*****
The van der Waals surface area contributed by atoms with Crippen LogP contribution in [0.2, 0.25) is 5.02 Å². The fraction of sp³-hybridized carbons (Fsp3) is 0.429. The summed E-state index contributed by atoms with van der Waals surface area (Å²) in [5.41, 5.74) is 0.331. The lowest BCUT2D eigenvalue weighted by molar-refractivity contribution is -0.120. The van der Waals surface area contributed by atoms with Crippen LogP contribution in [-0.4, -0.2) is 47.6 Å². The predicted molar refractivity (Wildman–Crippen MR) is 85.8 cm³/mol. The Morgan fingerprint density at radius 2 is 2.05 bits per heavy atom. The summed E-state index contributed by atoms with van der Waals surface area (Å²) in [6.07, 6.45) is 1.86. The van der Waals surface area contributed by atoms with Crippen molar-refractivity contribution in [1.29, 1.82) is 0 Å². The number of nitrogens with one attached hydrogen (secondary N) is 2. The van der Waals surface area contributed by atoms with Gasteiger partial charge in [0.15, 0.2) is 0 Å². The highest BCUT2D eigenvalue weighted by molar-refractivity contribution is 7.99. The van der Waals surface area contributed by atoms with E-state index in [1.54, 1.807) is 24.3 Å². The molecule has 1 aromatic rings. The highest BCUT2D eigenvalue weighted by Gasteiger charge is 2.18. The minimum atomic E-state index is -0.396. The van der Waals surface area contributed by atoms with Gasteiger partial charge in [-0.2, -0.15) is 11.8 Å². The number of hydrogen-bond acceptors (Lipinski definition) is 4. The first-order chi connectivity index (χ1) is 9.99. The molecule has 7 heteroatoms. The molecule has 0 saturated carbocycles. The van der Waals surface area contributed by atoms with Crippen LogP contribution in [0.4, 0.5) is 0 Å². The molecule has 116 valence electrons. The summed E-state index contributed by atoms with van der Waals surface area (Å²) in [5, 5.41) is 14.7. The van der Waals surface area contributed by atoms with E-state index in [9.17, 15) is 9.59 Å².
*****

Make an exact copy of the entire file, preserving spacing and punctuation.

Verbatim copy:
The van der Waals surface area contributed by atoms with Crippen LogP contribution in [0.2, 0.25) is 5.02 Å². The fraction of sp³-hybridized carbons (Fsp3) is 0.429. The summed E-state index contributed by atoms with van der Waals surface area (Å²) in [5.41, 5.74) is 0.331. The lowest BCUT2D eigenvalue weighted by molar-refractivity contribution is -0.120. The van der Waals surface area contributed by atoms with Crippen LogP contribution in [-0.4, -0.2) is 47.6 Å². The predicted molar refractivity (Wildman–Crippen MR) is 85.8 cm³/mol. The Morgan fingerprint density at radius 2 is 2.05 bits per heavy atom. The summed E-state index contributed by atoms with van der Waals surface area (Å²) in [6.07, 6.45) is 1.86. The van der Waals surface area contributed by atoms with Crippen molar-refractivity contribution in [1.29, 1.82) is 0 Å². The number of nitrogens with one attached hydrogen (secondary N) is 2. The van der Waals surface area contributed by atoms with Gasteiger partial charge in [0.15, 0.2) is 0 Å². The highest BCUT2D eigenvalue weighted by molar-refractivity contribution is 7.99. The van der Waals surface area contributed by atoms with E-state index in [1.54, 1.807) is 24.3 Å². The molecule has 1 aromatic rings. The highest BCUT2D eigenvalue weighted by Gasteiger charge is 2.18. The minimum atomic E-state index is -0.396. The van der Waals surface area contributed by atoms with Gasteiger partial charge in [-0.2, -0.15) is 11.8 Å². The number of hydrogen-bond acceptors (Lipinski definition) is 4. The first-order chi connectivity index (χ1) is 9.99. The molecule has 7 heteroatoms. The molecule has 0 saturated carbocycles. The van der Waals surface area contributed by atoms with Crippen LogP contribution in [0.4, 0.5) is 0 Å². The molecule has 116 valence electrons. The summed E-state index contributed by atoms with van der Waals surface area (Å²) in [5, 5.41) is 14.7. The van der Waals surface area contributed by atoms with E-state index in [9.17, 15) is 9.59 Å².